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Archive for May, 2009

Preparing the greenhouse for the 2009 season

Wanted to share some photo’s from the effort to cover the greenhouse on Saturday–hope it is weathering today’s winds ok. My wife Jackie and I enjoyed our day with the group and we got a sense of how much work is involved in what you do. Wanted to let you know we appreciate your efforts. Best-Dave R

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2009 Farm Update #1: Wednesday May 6th

Hello Everyone and Happy Spring!

Welcome to the first installment of the 2009 farm updates. I’m a bit late getting this out, but April was a very hectic month. We’ve been busy in the greenhouse since early March planting seed for the many crops that are transplanted out into the field, from broccoli and cabbage to tomatoes and peppers. The early spring was not quite as cold as it was last year and not quite as wet as it can sometimes be, but it was quite gray. With many days in a row without sunshine the plants seemed to grow extremely slowly. One of the challenges that come along with gray weather is watering; without sunshine the soil in the flats stays too wet and with cool nights can lead to damping off, a fungal disease of the roots. We experienced a bit of this with the lettuce plants but with a little care most of them have recovered and almost caught up with the others. Of course the 4 day April heat wave we just experienced was another kind of challenge; keeping me running back an forth between the 2 greenhouses I am using, trying to keep everything from burning up!

In early April I began planting peas and fava beans in the field, all of which have come up nicely and are growing well. I calculate that I have planted about 15,000 row ft. or nearly 3 miles of these crops. The next step is to finish putting up some fencing around this field before the plants are tall enough to be attractive to the deer (the theme of a bad dream I had just last night!).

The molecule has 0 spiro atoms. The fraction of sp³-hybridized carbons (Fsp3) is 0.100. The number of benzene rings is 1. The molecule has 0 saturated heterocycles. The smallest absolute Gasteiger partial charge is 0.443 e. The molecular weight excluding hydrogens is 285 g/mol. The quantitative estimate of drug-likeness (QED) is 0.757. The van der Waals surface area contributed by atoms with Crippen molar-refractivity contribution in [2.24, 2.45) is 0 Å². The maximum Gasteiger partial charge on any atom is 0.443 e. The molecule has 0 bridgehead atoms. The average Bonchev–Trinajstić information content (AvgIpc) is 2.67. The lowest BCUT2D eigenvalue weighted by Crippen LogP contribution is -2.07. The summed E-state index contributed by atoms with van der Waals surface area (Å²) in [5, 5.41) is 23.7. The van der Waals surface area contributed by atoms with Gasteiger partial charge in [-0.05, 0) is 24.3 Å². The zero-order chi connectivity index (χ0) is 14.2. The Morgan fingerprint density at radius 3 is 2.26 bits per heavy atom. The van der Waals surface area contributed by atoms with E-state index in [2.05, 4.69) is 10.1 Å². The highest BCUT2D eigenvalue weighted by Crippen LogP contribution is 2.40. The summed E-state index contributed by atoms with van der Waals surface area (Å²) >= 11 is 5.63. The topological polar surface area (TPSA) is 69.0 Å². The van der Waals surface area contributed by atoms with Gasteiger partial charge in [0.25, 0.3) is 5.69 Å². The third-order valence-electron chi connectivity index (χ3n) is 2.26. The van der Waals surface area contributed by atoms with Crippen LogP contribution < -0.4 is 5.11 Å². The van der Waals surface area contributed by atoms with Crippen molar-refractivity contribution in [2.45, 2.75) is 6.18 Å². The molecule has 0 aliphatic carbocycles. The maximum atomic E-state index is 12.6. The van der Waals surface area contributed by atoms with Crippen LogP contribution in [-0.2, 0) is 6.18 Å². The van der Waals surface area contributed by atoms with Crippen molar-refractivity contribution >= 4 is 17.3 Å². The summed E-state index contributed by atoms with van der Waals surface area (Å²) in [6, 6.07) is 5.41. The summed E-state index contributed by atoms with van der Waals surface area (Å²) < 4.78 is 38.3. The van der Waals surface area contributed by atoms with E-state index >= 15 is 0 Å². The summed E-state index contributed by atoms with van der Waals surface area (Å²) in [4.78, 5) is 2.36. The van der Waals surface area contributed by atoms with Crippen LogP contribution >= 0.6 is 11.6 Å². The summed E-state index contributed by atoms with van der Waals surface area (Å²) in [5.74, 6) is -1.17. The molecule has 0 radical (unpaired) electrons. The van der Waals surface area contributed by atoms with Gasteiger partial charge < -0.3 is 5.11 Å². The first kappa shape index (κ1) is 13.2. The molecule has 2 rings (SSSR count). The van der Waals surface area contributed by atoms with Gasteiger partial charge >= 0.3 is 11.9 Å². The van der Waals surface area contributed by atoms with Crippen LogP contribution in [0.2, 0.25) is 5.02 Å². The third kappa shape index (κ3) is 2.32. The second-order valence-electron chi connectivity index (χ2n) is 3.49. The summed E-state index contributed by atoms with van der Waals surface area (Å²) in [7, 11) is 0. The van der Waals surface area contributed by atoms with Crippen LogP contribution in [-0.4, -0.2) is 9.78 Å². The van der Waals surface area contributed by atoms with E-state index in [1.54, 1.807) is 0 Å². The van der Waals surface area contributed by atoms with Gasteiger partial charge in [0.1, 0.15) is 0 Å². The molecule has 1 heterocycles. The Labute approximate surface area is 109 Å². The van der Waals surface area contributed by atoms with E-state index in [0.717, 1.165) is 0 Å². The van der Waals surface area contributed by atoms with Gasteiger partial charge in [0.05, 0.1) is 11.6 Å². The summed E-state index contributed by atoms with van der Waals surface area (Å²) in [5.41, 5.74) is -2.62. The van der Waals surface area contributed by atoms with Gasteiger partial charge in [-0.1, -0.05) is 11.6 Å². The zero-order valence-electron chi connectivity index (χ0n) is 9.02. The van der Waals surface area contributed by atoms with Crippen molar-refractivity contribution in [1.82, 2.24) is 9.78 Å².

At the end of last week we transplanted thousands of cabbage, broccoli, and cauliflower plants in a marathon session through drizzle and sometimes heavier rain. Having waited until after the heat broke I was anxious to get these plants in the ground ahead of more rain.

One of this weeks major tasks will be setting out the thousand of lettuce, radicchio, and escarole plants that have also been waiting in the wings for the heat to abate. We have so far planted about 1500 lbs. of potatoes (1500 to go) and 40,000 onion plants (20,000 to go). The garlic and shallots which were planted last fall have come up well and are growing beautifully. Now is the time for direct seeding many of the root crops and greens.

In the next week I will be planting carrots parsnips, radishes, spinach, chard, arugula and many other types of mustard greens. The wet weather predicted will of course make this difficult, but one has to watch for windows when the soil dries out enough just before the next round of rain begins. It hasn’t been an easy spring here on the farm but then again it never is; on the whole I think we’re on track for a good season.

Thanks to all those who came out to help cover the greenhouse on April 18th, and to those who helped with transplanting this past weekend. Your help is greatly appreciated! Next chance is this Sunday as we try again to cover the big high tunnel greenhouse. Keep your fingers crossed for calm winds and no rain!

Farmer John

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